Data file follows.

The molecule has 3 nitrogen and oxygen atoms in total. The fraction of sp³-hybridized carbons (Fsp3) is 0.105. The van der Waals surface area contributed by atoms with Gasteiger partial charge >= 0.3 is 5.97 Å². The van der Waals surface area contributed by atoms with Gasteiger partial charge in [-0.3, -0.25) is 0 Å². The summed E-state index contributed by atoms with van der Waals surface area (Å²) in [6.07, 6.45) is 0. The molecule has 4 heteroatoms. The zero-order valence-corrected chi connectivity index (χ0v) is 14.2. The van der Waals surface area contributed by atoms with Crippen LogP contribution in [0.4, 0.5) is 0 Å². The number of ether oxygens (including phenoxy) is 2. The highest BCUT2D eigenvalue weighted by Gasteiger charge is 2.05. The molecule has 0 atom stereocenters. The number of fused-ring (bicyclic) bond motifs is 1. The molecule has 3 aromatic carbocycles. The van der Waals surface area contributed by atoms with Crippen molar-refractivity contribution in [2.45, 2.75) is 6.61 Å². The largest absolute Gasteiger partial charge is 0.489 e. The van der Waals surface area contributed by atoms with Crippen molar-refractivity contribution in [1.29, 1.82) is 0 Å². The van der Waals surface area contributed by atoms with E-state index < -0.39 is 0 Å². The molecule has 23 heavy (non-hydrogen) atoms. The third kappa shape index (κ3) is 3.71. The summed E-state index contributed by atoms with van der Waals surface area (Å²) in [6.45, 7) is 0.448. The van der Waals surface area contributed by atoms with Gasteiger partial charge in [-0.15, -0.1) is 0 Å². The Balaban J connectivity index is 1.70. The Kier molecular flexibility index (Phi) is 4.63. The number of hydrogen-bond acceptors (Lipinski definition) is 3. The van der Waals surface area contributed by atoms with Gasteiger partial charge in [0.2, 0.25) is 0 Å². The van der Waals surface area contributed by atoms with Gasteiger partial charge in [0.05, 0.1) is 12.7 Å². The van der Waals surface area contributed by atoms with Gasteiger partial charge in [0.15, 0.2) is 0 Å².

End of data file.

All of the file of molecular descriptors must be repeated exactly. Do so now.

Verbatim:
The molecule has 3 nitrogen and oxygen atoms in total. The fraction of sp³-hybridized carbons (Fsp3) is 0.105. The van der Waals surface area contributed by atoms with Gasteiger partial charge >= 0.3 is 5.97 Å². The van der Waals surface area contributed by atoms with Gasteiger partial charge in [-0.3, -0.25) is 0 Å². The summed E-state index contributed by atoms with van der Waals surface area (Å²) in [6.07, 6.45) is 0. The molecule has 4 heteroatoms. The zero-order valence-corrected chi connectivity index (χ0v) is 14.2. The van der Waals surface area contributed by atoms with Crippen LogP contribution in [0.4, 0.5) is 0 Å². The number of ether oxygens (including phenoxy) is 2. The highest BCUT2D eigenvalue weighted by Gasteiger charge is 2.05. The molecule has 0 atom stereocenters. The number of fused-ring (bicyclic) bond motifs is 1. The molecule has 3 aromatic carbocycles. The van der Waals surface area contributed by atoms with Crippen molar-refractivity contribution in [2.45, 2.75) is 6.61 Å². The largest absolute Gasteiger partial charge is 0.489 e. The van der Waals surface area contributed by atoms with Crippen molar-refractivity contribution in [1.29, 1.82) is 0 Å². The van der Waals surface area contributed by atoms with E-state index < -0.39 is 0 Å². The molecule has 23 heavy (non-hydrogen) atoms. The third kappa shape index (κ3) is 3.71. The summed E-state index contributed by atoms with van der Waals surface area (Å²) in [6.45, 7) is 0.448. The van der Waals surface area contributed by atoms with Gasteiger partial charge in [-0.15, -0.1) is 0 Å². The Balaban J connectivity index is 1.70. The Kier molecular flexibility index (Phi) is 4.63. The number of hydrogen-bond acceptors (Lipinski definition) is 3. The van der Waals surface area contributed by atoms with Gasteiger partial charge in [0.2, 0.25) is 0 Å². The van der Waals surface area contributed by atoms with Gasteiger partial charge in [0.05, 0.1) is 12.7 Å². The van der Waals surface area contributed by atoms with Gasteiger partial charge in [0.15, 0.2) is 0 Å².